Saving the date

Updated 2018-12-26 09:03:00

In 2009, Wang Guanliang and her colleagues-editors at the Forbidden City Publishing House in Beijing-attended a lecture on publications from the 1930s.

Perhaps the one that impressed them the most was the Palace Museum's calendar of 1937, the last one published since the Forbidden City started making such calendars in 1932.

After getting the opportunity to borrow the calendar from the museum's library and examine it further, they proposed to resume publishing the annual calendar.

"Because time was limited-and to pay homage to older-generation experts-we decided to reproduce the 1937 edition, keeping the design and all the photos of the historical relics in it," Wang says.

"But, in addition to updating the information for the dates, we also made some changes to the cover, such as using red cloth stamped with golden characters."

As electronic devices became commonplace, calendars mainly became perfunctory gifts given to business partners or benefits for employees, especially those in State-run companies and governmental bodies.

Since 2010, the once-outdated calendar has returned to the market with creative designs that combine traditional forms with contemporary buyers' demands.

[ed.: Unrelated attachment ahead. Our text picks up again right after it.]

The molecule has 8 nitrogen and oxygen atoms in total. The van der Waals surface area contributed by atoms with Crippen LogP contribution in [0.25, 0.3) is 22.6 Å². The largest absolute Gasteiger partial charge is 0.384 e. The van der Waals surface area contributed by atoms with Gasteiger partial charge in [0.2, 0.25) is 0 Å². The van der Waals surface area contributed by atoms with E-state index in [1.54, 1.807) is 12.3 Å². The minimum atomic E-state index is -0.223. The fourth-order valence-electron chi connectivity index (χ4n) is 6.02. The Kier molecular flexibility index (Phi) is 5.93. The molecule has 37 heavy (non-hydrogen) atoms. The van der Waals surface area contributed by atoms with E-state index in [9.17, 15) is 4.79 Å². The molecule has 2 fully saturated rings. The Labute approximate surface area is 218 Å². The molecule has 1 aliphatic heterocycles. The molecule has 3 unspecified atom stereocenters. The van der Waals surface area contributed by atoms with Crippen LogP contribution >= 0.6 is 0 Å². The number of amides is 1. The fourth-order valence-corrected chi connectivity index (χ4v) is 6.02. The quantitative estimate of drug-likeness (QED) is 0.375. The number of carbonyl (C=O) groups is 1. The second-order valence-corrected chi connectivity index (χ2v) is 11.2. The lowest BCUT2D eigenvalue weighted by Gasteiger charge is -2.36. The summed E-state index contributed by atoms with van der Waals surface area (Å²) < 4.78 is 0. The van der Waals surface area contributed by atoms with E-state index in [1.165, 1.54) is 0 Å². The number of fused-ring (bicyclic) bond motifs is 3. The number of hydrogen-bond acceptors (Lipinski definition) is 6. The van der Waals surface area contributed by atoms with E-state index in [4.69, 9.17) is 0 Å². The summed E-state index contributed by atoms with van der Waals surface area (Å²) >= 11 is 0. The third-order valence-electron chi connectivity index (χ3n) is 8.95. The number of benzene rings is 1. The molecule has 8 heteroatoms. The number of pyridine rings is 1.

As a result, the print run of the palace's 2010 calendar was a cautious 18,000 copies. But they sold out.

In the five years following that initial foray, Wang and her colleagues started to get a little more creative with the formats. Since 2012, for instance, all the photos have been printed in full color.

More importantly, that year, they started using the zodiac animal of the year as the theme.

For example, 2013 was the Year of the Snake, but there were few relics pertaining to snakes in the Palace Museum. However, ancient literati believed snakes live comfortably in lush greenery in the hot and wet fourth lunar month that's often referred to as "the month of the snake".

So, they thought outside the box.

The theme focused on literati's dreams about the poetry of life in nature. The Palace Museum's calendar that year presented grass, trees, mountains and rivers represented in ancient paintings, bric-a-brac and other wares.

Wang and her colleagues' innovative approach to the traditional calendar-the fine design, fresh, rich and interesting information about ancient China, and exquisite printing and binding-won the Palace Museum's Calendar an increasing number of readers.

The sales climbed from 18,000 copies for the 2010 edition to 80,000 for 2013's.

At the end of October 2013, the Central Committee of Discipline Inspection released a notice, banning State-owned enterprises and governments from using government funds to buy calendars or New Year postcards. It struck a heavy blow to the dying industry.

But it also brought opportunities.

Better-designed calendars with diverse themes have started appearing in the market since 2014. The most successful ones creatively combine tradition with modern tastes.

In February 2015, Chang Mengran an editor of the WeChat account of One Way Street Bookstore, thought of a way to update the daily electronic magazine during the Spring Festival. She picked a quote from a classical literary work, nonfiction book, movie or song every day and presented it in the traditional format of the huangli, or the royal almanac in ancient times.

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